The Berlin Decree was issued in Berlin by Napoleon on November 21, 1806, following the French success against Prussia at the Battle of Jena leading to the Fall of Berlin. It was issued in response to the British Order-in-Council of 16 May 1806, by which the Royal Navy instituted a blockade of all ports from Brest to the Elbe.
The decree proclaimed that "the British Isles are declared to be in a state of blockade", and forbade all correspondence or commerce with Great Britain. All British subjects found in French territory or that of France's allies were to be arrested as prisoners of war, and all British goods or merchandise seized. Any vessel found contravening the decree and landing in a continental port from a British or British-colonial port was to be treated as if it were British property and therefore liable to confiscation along with all its cargo.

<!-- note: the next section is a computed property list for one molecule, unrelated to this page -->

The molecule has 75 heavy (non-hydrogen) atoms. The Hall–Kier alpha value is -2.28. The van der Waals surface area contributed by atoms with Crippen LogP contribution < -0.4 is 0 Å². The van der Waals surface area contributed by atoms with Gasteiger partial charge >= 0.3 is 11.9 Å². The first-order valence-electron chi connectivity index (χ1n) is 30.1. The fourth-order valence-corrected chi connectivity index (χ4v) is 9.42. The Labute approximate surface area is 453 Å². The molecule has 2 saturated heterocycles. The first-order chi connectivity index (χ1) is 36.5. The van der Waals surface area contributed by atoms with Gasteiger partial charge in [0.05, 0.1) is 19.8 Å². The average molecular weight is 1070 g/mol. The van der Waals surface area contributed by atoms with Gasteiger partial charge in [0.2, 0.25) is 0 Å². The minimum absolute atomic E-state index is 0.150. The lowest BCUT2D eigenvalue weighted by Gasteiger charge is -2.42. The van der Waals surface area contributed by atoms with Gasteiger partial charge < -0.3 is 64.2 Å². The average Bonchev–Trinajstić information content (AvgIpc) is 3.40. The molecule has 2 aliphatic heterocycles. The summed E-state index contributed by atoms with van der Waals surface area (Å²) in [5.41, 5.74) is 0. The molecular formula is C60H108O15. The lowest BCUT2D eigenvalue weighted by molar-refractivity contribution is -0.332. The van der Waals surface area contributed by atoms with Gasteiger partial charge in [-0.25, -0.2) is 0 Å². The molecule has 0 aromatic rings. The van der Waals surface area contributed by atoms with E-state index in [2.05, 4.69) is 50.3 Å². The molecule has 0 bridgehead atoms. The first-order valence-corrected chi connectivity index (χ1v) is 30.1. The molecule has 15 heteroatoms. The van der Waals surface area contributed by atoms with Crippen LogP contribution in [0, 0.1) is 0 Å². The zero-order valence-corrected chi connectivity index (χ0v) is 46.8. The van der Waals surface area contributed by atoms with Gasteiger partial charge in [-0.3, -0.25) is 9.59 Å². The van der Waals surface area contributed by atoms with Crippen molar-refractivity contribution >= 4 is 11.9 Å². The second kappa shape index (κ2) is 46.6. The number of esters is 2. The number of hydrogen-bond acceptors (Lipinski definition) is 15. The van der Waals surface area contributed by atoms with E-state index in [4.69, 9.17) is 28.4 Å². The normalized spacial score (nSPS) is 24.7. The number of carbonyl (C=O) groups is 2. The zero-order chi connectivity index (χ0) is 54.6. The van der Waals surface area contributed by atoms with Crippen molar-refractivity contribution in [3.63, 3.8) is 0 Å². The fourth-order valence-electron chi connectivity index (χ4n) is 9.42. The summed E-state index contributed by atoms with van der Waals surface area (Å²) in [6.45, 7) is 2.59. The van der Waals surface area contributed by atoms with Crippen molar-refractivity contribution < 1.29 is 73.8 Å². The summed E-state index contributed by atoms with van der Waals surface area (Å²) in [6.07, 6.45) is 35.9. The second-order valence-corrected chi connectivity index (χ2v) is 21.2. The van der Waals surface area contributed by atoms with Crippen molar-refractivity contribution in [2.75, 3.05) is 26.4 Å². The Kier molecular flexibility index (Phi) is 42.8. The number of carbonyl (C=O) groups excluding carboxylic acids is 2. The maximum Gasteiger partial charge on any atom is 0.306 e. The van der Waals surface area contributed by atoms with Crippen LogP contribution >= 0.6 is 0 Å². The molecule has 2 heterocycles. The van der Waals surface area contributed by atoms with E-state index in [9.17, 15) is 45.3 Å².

The goal of this so-called Continental System was to force Britain to the peace table by starving her of trade with Europe and thereby wrecking her economy. However, the Napoleonic blockade's effectiveness was difficult to enforce over so vast an area and was generally unpopular among French subjects and allies. Historian Paul Schroeder considers it to have proved an ineffective method of economic warfare.
The Continental System eventually led to economic ruin for France and its allies. Less damage was done to the economy of Britain, which had control of the Atlantic Ocean trade. Other European nations removed themselves from the Continental System, which led in part to the downfall of Napoleon.
The Milan decree for the same purpose was issued the following year.